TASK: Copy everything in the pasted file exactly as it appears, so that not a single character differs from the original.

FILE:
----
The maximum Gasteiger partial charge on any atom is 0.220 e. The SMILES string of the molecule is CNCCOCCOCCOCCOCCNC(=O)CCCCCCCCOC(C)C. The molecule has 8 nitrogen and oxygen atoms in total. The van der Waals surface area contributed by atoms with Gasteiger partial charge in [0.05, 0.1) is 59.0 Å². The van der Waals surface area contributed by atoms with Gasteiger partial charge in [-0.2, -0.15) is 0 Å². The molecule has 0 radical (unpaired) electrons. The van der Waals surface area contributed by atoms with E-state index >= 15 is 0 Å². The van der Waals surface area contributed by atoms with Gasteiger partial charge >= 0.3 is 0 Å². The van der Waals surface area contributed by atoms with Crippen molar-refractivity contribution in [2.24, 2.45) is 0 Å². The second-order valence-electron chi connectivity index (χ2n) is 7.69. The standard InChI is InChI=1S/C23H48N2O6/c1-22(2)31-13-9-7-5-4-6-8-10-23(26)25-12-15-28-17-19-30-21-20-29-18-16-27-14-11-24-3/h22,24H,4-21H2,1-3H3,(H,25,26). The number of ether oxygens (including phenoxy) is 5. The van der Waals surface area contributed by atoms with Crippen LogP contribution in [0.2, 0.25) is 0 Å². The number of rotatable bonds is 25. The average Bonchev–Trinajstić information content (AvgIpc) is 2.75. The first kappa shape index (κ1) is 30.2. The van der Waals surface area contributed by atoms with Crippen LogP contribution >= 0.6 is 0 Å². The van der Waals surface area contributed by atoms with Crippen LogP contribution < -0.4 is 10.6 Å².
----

The maximum Gasteiger partial charge on any atom is 0.220 e. The SMILES string of the molecule is CNCCOCCOCCOCCOCCNC(=O)CCCCCCCCOC(C)C. The molecule has 8 nitrogen and oxygen atoms in total. The van der Waals surface area contributed by atoms with Gasteiger partial charge in [0.05, 0.1) is 59.0 Å². The van der Waals surface area contributed by atoms with Gasteiger partial charge in [-0.2, -0.15) is 0 Å². The molecule has 0 radical (unpaired) electrons. The van der Waals surface area contributed by atoms with E-state index >= 15 is 0 Å². The van der Waals surface area contributed by atoms with Gasteiger partial charge >= 0.3 is 0 Å². The van der Waals surface area contributed by atoms with Crippen molar-refractivity contribution in [2.24, 2.45) is 0 Å². The second-order valence-electron chi connectivity index (χ2n) is 7.69. The standard InChI is InChI=1S/C23H48N2O6/c1-22(2)31-13-9-7-5-4-6-8-10-23(26)25-12-15-28-17-19-30-21-20-29-18-16-27-14-11-24-3/h22,24H,4-21H2,1-3H3,(H,25,26). The number of ether oxygens (including phenoxy) is 5. The van der Waals surface area contributed by atoms with Crippen LogP contribution in [0.2, 0.25) is 0 Å². The number of rotatable bonds is 25. The average Bonchev–Trinajstić information content (AvgIpc) is 2.75. The first kappa shape index (κ1) is 30.2. The van der Waals surface area contributed by atoms with Crippen LogP contribution >= 0.6 is 0 Å². The van der Waals surface area contributed by atoms with Crippen LogP contribution < -0.4 is 10.6 Å².